Val Kilmer, a poster boy of blockbuster-crazed ’80s and ’90s Hollywood, exists in the duality of being both a household name and a faded entry of America’s pop culture memory.
His story is unfortunately not unique to Hollywood – an actor who was catapulted into the spotlight before he had time to process what was happening to him and his aspirations, only to be cast out from the system just as quickly as a bygone hotshot.
The beauty of “Val,” the new documentary about his life compiled from decades’ worth of home movies, is that it reminds viewers, perhaps teaches viewers, that although what Hollywood did to Kilmer is not unique, he as a human being is.
In the mind of the ever-nostalgic public, Kilmer is preserved as the strapping, bleach-tipped Iceman eternally repeating that famous “Top Gun” line, “You can be my wingman any time.”
In reality, he is an artist who has dedicated his life to studying people, a cancer survivor recovering from treatment, a father who fawns over his children, a man of faith keeping hope alive and a celebrity trying to reckon with his past and public image.
With thousands of hours of Kilmer’s home video footage at their fingertips, directors Ting Poo and Leo Scott bring Kilmer’s reflections to life on screen. The audience gets an inside look at Kilmer’s home life, growing up in Los Angeles with Roy Rogers’s ranch right next door, which was later purchased by his real estate developer father, Eugene. We get to watch pieces of the Westerns he and his brothers created with the San Fernando Valley as their playground.
Kilmer specifically reflects on the genius of his youngest brother Wesley, who was dedicated to the arts from a young age and usually took the role of director in their productions. Wesley died at 15 after an epileptic seizure caused him to drown in the family hot tub. This event marked the end of Kilmer’s charmed family life, but as “Val” shows us, Wesley’s spirit and passion has stayed with Kilmer throughout his life as a source of creative and personal inspiration.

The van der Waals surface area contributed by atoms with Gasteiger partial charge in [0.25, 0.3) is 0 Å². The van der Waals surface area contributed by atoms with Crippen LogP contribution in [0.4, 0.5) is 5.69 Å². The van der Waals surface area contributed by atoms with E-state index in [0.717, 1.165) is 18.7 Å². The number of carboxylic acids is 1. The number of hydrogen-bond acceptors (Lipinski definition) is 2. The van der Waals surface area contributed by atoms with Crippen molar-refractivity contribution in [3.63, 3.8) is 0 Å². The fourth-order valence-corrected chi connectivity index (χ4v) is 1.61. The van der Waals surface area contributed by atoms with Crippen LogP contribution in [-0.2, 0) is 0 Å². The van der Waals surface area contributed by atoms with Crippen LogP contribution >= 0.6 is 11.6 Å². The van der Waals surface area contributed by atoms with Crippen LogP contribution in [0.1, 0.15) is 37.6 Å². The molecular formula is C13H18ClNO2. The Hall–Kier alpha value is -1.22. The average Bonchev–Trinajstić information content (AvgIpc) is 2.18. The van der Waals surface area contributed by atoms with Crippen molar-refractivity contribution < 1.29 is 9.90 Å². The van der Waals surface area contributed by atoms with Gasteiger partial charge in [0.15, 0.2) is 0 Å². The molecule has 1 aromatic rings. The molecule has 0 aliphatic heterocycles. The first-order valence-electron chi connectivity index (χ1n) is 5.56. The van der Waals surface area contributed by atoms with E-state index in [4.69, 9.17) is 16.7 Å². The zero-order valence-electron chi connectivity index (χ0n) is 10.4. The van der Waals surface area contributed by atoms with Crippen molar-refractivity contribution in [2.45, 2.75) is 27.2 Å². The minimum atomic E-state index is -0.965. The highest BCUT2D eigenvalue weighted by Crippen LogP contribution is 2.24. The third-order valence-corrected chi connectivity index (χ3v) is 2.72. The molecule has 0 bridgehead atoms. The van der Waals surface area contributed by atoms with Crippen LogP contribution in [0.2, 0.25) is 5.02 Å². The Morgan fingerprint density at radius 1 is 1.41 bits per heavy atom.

The documentary is a refreshing departure from the standard talking head interviews, instead intercutting excerpts from Kilmer’s home videos and recent footage of visits to Comic-Con, an outdoor screening of the 1993 “Tombstone,” and behind-the-scenes of Kilmer’s son, Jack, as he narrates the documentary.
It is playfully broken into chapters with overhead shots of Kilmer’s scrapbooks and collages, supplemented with handwritten title cards to mark the years and point out details in the footage. “Val” undoubtedly comes from Kilmer’s perspective, but it offers surprisingly vulnerable transparency. It glances over the media mania of the ‘90s that labeled Kilmer as hard to work with, but in the narration Kilmer humbly admits to having acted poorly in his past.
This documentary is not focused on gossip but on a person’s ability to accept their circumstances and grow from them. Serving as a backdrop to this story are observations of the state of Hollywood from the late ‘80s onward and its longtime legacy for chewing up and spitting out young, hopeful actors.
Whether you were a child who watched Kilmer play Batman from their living room VHS player or a theatergoer at the time “Top Gun” swept the nation, “Val” is a heartwarming must-see. It’s personal without indulging in scandal, inspiring without any pretention and overall a celebration of honesty, love and healing. Prior to its release on Amazon Prime Video, you can catch the documentary at the Magic Lantern, opening Friday.
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